The view of the surrounding area are cracking enough to help you ignore some shanked drives.
South of the river, there are too many courses to even mention - a lifetime of discovery awaits only 30 minuted from Southbank.
For those living in south west London - forget Grennwich Peninsula and head to World of Golf in New Malden (nearest station - Raynes Park).
Bays are fitted with Toptracer technology allowing golfers to test their distances, play games against friends (a la topgolf) and work on consistency.
Side note - Toptracer is being rolled out at driving ranges across Greater London so keep your eyes out, it will make grinding through 100 balls a lot more fun and instructive.
Here are two South London courses to get you started:
London Scottish Club (nearest tube - Putney Bridge tube station then bus to entrance)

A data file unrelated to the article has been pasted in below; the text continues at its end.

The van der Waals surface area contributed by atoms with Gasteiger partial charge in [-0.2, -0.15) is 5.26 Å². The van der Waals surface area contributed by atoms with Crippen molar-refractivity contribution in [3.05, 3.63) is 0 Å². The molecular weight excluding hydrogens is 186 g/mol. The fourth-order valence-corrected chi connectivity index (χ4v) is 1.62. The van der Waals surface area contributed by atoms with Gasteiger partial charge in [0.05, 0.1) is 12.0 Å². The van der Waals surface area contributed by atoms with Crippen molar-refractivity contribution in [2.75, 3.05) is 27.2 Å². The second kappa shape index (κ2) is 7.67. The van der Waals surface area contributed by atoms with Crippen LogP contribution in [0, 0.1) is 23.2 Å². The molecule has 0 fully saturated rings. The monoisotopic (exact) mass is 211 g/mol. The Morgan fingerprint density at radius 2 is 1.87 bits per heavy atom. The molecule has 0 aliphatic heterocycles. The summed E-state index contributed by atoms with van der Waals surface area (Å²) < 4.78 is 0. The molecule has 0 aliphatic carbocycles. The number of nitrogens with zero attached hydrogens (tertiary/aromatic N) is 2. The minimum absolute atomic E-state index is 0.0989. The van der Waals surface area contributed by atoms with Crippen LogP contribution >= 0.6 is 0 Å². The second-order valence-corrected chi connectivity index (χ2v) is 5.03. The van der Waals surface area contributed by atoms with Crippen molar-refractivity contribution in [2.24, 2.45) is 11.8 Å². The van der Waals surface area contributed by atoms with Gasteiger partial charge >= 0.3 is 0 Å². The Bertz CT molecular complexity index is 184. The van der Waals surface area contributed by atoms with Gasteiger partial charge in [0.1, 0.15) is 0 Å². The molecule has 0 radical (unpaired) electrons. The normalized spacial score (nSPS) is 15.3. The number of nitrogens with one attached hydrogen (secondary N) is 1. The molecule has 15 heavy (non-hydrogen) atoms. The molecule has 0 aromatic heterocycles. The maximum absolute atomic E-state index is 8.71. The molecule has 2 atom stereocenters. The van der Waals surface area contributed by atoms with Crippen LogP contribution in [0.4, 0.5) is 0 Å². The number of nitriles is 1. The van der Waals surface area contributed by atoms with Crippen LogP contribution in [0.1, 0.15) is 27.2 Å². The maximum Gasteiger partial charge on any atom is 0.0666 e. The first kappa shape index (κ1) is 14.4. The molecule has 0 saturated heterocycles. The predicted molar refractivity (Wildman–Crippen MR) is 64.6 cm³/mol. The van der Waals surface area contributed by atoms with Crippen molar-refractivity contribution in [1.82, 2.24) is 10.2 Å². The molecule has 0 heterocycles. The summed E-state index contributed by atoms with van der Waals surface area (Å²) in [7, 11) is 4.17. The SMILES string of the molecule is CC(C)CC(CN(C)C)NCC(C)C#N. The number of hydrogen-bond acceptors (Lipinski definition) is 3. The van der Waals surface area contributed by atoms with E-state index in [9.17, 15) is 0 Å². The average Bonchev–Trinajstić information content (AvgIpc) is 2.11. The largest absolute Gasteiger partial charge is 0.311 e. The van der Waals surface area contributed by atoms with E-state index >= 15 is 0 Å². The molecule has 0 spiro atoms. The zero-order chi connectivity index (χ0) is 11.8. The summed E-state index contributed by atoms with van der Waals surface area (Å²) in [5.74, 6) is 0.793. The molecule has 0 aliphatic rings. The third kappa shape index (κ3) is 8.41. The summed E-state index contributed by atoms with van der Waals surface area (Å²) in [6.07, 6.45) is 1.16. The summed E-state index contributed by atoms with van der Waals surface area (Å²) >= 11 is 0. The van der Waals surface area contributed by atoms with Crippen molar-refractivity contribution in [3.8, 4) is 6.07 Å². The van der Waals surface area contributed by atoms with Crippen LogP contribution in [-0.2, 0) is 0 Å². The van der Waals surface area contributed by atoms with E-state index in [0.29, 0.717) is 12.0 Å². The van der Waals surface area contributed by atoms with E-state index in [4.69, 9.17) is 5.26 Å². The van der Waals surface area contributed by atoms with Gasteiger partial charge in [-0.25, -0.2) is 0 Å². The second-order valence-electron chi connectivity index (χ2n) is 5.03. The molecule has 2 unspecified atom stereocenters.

This historic course is based on Wimbledon common and was set up by Scottish officers billeted in London during the 1850s.
Relatively unchanged over its long history - you get to play a type of golf that has largely disappeared .
A quirky rule is the requirement of all golfers wear a red collared polo shirt (they provide you with one) to make common visitors aware of your presence. The 19th century wood-panelled clubhouse is a genuine delight to drink in.
No easy course ...enjoy the test on a relic of English parkland as many similar courses disappeared decades ago. Colin Montgomerie was club captain here recently - take that as you will.
Addington Palace Golf Club (Gravel Hill tram stop - reached from East Croydon station)
Designed by JH Taylor - This is easily one of the finest courses in greater London.
Impeccable green conditions all year round with more than echoes of Sunningdale and Wentworth . Front and back nines have true gems with the front having a slight edge.
Unlike its immediate neighbour 'The Addington', Addington Palace is the hidden gem of an area chock-a-block with decent golf courses.
You now have no excuse to avoid picking up your clubs before April - get grinding.